I think it’s in and out of both to be honest. I am definitely trying to be fluid with what I’m feeling and thinking, but I’m also thinking about whether or not the lyrics and production are in alignment with my politics. I haven’t had too many experiences of people pointing to the sexual elements in an objectifying way — several couples have come up to me and expressed that they make love to my music [laughs]. I don’t know why it’s comfortable, but the ones that have had the gall to say it have been so respectful. People say it’s their sensual music, which to me means it sounds intimate which is the best compliment ever. I miss the days of intimate radio; we don’t really have that in the States, we only have turnt radio. Aussie radio is more layered — popular radio, I mean.

Do you think part of that ‘sensual’ sound is to do with that music having its origins in the club and the way people react to music in a club? Is that something you still think about when you’re working on songs?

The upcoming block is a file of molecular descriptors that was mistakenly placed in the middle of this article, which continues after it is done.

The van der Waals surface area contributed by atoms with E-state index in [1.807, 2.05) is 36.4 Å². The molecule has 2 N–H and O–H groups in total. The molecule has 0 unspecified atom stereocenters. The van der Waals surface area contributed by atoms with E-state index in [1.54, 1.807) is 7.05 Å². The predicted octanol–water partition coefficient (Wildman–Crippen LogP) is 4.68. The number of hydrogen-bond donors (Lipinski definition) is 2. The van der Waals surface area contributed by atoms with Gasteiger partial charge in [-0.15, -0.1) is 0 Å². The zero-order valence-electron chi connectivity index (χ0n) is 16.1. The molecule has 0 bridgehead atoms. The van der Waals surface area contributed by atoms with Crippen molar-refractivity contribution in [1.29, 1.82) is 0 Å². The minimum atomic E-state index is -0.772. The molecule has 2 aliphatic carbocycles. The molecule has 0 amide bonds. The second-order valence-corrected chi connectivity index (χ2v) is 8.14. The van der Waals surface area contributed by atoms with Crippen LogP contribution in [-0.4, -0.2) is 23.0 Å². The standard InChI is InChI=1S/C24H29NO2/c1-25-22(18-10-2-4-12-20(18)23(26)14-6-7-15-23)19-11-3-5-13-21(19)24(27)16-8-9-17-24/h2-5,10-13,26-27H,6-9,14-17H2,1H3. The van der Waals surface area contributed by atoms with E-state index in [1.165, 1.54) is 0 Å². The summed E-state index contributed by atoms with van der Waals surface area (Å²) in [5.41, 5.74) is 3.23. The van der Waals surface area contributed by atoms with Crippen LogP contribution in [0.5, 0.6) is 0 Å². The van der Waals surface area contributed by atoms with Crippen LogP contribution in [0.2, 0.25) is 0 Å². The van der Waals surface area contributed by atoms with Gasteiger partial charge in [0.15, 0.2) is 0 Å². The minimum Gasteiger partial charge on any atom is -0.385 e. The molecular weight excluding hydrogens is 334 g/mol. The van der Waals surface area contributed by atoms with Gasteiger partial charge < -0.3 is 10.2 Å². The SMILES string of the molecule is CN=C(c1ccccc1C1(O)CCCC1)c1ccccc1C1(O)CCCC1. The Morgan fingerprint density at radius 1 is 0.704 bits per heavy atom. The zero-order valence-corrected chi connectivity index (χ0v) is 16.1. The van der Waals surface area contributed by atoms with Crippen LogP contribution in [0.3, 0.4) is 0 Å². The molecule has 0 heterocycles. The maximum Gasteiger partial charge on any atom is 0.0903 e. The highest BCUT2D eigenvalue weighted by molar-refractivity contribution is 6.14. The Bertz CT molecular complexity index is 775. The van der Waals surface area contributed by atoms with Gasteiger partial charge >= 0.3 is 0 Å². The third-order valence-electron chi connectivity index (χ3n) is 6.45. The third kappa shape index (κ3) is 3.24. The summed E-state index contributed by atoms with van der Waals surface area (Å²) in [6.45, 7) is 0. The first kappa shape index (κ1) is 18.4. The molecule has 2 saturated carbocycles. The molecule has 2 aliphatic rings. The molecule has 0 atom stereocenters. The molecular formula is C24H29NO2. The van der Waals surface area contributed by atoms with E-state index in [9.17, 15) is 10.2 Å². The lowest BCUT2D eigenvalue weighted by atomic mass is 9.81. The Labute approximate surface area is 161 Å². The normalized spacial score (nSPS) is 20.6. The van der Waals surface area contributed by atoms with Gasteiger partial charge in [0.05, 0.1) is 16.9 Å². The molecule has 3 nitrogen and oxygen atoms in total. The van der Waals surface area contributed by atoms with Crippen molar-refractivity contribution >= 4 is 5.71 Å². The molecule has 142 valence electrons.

For sure, I think about the club a lot. I think about the bedroom, I think about being alone in a car, and I think about the feelings that exist in each, and I sort of fixate on the sound of a song that has a steady kick going in and out of a filter in the club, or the sound of being underwater or in the womb. Those types of sounds work best in the car because you’re literally surrounded. So ‘The High’ was me trying to create the feeling of being inside the womb, in water, and the sound of a heartbeat. It’s such a healing, comforting sound for me. I think about each song being played in each of those contexts and I try to make sure the production, the mix and the master allows it to sound good in all contexts.